According to AU’s Student Handbook, it is “Appropriating the ideas, concepts, images (including but not limited to drawings, designs, or photographs) or language of another person and presenting them without attribution” (Violations of the Code of Academic Responsibility).
How Do I Avoid It?
Quote Your Source Properly
Quote a Source does a good job of explaining the right way to do this (University of Wisconsin’s Writing Center).
Paraphrase Your Source Properly
Paraphrase a Source does a good job of explaining the right way to do this (University of Wisconsin’s Writing Center).
Cite Your Source Properly
In academic writing, there are standard ways of citing sources called “styles.” The style an author uses will depend upon the audience. It will usually be someone like a course professor who will dictate what style to use for a paper or other kind of work.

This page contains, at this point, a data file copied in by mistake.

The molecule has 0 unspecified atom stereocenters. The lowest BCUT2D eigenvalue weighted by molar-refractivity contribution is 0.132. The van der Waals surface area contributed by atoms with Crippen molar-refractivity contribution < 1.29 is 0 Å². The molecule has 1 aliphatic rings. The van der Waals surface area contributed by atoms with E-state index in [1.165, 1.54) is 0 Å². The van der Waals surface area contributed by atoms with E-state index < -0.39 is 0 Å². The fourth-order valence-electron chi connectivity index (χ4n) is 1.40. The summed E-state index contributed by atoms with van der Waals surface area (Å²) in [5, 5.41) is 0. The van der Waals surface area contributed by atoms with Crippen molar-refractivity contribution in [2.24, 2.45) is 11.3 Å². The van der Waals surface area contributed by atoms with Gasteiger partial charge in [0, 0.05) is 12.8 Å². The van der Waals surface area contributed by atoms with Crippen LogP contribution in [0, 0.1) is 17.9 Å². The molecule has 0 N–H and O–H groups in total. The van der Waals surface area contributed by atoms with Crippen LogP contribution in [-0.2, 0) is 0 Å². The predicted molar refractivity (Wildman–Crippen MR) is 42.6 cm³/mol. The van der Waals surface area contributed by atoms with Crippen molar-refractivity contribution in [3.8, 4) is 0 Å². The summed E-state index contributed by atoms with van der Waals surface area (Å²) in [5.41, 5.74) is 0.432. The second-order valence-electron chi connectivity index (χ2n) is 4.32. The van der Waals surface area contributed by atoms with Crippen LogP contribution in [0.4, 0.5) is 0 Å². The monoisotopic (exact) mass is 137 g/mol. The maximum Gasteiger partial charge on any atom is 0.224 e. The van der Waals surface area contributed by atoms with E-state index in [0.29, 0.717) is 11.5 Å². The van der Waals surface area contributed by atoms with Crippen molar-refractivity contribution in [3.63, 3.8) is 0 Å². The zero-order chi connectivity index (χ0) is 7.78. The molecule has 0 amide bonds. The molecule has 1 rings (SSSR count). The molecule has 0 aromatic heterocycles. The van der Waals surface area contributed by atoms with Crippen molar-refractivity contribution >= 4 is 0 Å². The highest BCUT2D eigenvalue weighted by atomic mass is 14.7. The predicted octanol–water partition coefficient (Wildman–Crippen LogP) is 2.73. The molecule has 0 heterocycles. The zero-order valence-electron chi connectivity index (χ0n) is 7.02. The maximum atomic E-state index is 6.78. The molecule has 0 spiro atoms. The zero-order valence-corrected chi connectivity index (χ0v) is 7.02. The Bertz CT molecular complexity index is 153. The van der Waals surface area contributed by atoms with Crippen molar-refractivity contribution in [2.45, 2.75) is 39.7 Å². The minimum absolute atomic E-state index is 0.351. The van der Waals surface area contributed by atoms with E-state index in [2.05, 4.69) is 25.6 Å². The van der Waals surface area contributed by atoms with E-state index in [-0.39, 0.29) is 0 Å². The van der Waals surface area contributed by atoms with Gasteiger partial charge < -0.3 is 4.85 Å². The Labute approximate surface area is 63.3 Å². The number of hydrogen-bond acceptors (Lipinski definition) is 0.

APA is common for writing in the social sciences and some sciences. MLA is common for writing in the liberal arts and humanities. APA Citation Style and MLA Citation Style are favorites of the librarians at Landman Library for information about citing sources (OWL @ Purdue University).
What Is Not Plagiarism?
Arguably, equally important to knowing what is plagiarism is knowing what is not. Citing your sources or quoting exact wording with proper citation is not. Citing common knowledge is also not plagiarism.
Common Knowledge does a good job of defining common knowledge and offers examples (MIT).
Proper Attribution and the Internet
Everything on the Internet was created by someone. Take the time to figure out who authored the text or the image you want to use. Citation styles give options if you can’t find an author’s name.